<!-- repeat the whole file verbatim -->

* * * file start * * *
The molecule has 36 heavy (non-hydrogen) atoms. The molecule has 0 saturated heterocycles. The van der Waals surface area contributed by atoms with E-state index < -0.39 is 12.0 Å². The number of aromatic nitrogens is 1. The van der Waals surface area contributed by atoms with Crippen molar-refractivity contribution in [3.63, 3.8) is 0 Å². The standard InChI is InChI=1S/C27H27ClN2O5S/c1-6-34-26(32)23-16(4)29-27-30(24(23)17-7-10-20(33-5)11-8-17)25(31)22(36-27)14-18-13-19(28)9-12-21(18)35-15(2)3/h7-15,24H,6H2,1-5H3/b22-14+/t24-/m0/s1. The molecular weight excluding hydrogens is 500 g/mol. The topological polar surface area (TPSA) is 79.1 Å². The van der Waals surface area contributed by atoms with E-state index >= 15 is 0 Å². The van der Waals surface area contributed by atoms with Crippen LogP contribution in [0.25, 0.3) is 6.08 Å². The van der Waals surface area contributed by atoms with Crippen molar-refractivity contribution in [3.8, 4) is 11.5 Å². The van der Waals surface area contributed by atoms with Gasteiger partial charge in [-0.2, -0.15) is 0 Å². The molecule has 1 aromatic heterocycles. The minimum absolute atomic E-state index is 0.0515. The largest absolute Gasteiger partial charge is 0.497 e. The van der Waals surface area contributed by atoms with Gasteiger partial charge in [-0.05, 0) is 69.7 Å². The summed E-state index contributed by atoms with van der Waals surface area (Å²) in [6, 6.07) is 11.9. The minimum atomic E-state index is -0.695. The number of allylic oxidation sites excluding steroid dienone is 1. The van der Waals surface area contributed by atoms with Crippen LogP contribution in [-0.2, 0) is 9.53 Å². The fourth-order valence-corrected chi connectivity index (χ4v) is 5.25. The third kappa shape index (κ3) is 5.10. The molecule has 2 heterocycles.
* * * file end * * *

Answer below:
The molecule has 36 heavy (non-hydrogen) atoms. The molecule has 0 saturated heterocycles. The van der Waals surface area contributed by atoms with E-state index < -0.39 is 12.0 Å². The number of aromatic nitrogens is 1. The van der Waals surface area contributed by atoms with Crippen molar-refractivity contribution in [3.63, 3.8) is 0 Å². The standard InChI is InChI=1S/C27H27ClN2O5S/c1-6-34-26(32)23-16(4)29-27-30(24(23)17-7-10-20(33-5)11-8-17)25(31)22(36-27)14-18-13-19(28)9-12-21(18)35-15(2)3/h7-15,24H,6H2,1-5H3/b22-14+/t24-/m0/s1. The molecular weight excluding hydrogens is 500 g/mol. The topological polar surface area (TPSA) is 79.1 Å². The van der Waals surface area contributed by atoms with E-state index >= 15 is 0 Å². The van der Waals surface area contributed by atoms with Crippen LogP contribution in [0.25, 0.3) is 6.08 Å². The van der Waals surface area contributed by atoms with Crippen molar-refractivity contribution in [3.8, 4) is 11.5 Å². The van der Waals surface area contributed by atoms with Gasteiger partial charge in [-0.2, -0.15) is 0 Å². The molecule has 1 aromatic heterocycles. The minimum absolute atomic E-state index is 0.0515. The largest absolute Gasteiger partial charge is 0.497 e. The van der Waals surface area contributed by atoms with Gasteiger partial charge in [-0.05, 0) is 69.7 Å². The summed E-state index contributed by atoms with van der Waals surface area (Å²) in [6, 6.07) is 11.9. The minimum atomic E-state index is -0.695. The number of allylic oxidation sites excluding steroid dienone is 1. The van der Waals surface area contributed by atoms with Crippen LogP contribution in [-0.2, 0) is 9.53 Å². The fourth-order valence-corrected chi connectivity index (χ4v) is 5.25. The third kappa shape index (κ3) is 5.10. The molecule has 2 heterocycles.